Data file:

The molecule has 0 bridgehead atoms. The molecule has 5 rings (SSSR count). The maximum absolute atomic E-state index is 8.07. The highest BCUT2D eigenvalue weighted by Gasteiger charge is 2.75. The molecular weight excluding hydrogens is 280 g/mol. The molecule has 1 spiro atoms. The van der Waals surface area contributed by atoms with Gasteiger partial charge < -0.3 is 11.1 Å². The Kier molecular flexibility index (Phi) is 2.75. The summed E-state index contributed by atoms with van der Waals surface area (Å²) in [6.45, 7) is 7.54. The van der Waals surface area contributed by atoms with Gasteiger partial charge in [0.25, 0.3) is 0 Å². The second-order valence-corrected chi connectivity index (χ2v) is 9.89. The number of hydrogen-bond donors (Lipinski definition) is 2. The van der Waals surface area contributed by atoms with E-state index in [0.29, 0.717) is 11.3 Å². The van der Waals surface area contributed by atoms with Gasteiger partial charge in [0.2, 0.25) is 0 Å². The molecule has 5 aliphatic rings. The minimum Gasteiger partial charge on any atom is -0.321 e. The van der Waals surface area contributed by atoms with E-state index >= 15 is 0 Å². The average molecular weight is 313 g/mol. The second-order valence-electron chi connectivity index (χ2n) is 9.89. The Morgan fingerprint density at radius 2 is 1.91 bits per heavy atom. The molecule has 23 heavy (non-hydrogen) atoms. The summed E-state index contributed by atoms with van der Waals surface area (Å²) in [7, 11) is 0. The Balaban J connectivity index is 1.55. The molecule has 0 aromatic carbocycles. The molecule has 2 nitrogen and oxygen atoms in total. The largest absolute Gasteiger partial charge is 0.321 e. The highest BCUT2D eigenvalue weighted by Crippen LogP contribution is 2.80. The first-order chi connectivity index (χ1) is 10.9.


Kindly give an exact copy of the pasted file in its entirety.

The molecule has 0 bridgehead atoms. The molecule has 5 rings (SSSR count). The maximum absolute atomic E-state index is 8.07. The highest BCUT2D eigenvalue weighted by Gasteiger charge is 2.75. The molecular weight excluding hydrogens is 280 g/mol. The molecule has 1 spiro atoms. The van der Waals surface area contributed by atoms with Gasteiger partial charge < -0.3 is 11.1 Å². The Kier molecular flexibility index (Phi) is 2.75. The summed E-state index contributed by atoms with van der Waals surface area (Å²) in [6.45, 7) is 7.54. The van der Waals surface area contributed by atoms with Gasteiger partial charge in [0.25, 0.3) is 0 Å². The second-order valence-corrected chi connectivity index (χ2v) is 9.89. The number of hydrogen-bond donors (Lipinski definition) is 2. The van der Waals surface area contributed by atoms with E-state index in [0.29, 0.717) is 11.3 Å². The van der Waals surface area contributed by atoms with Gasteiger partial charge in [0.2, 0.25) is 0 Å². The molecule has 5 aliphatic rings. The minimum Gasteiger partial charge on any atom is -0.321 e. The van der Waals surface area contributed by atoms with E-state index >= 15 is 0 Å². The average molecular weight is 313 g/mol. The second-order valence-electron chi connectivity index (χ2n) is 9.89. The Morgan fingerprint density at radius 2 is 1.91 bits per heavy atom. The molecule has 23 heavy (non-hydrogen) atoms. The summed E-state index contributed by atoms with van der Waals surface area (Å²) in [7, 11) is 0. The Balaban J connectivity index is 1.55. The molecule has 0 aromatic carbocycles. The molecule has 2 nitrogen and oxygen atoms in total. The largest absolute Gasteiger partial charge is 0.321 e. The highest BCUT2D eigenvalue weighted by Crippen LogP contribution is 2.80. The first-order chi connectivity index (χ1) is 10.9.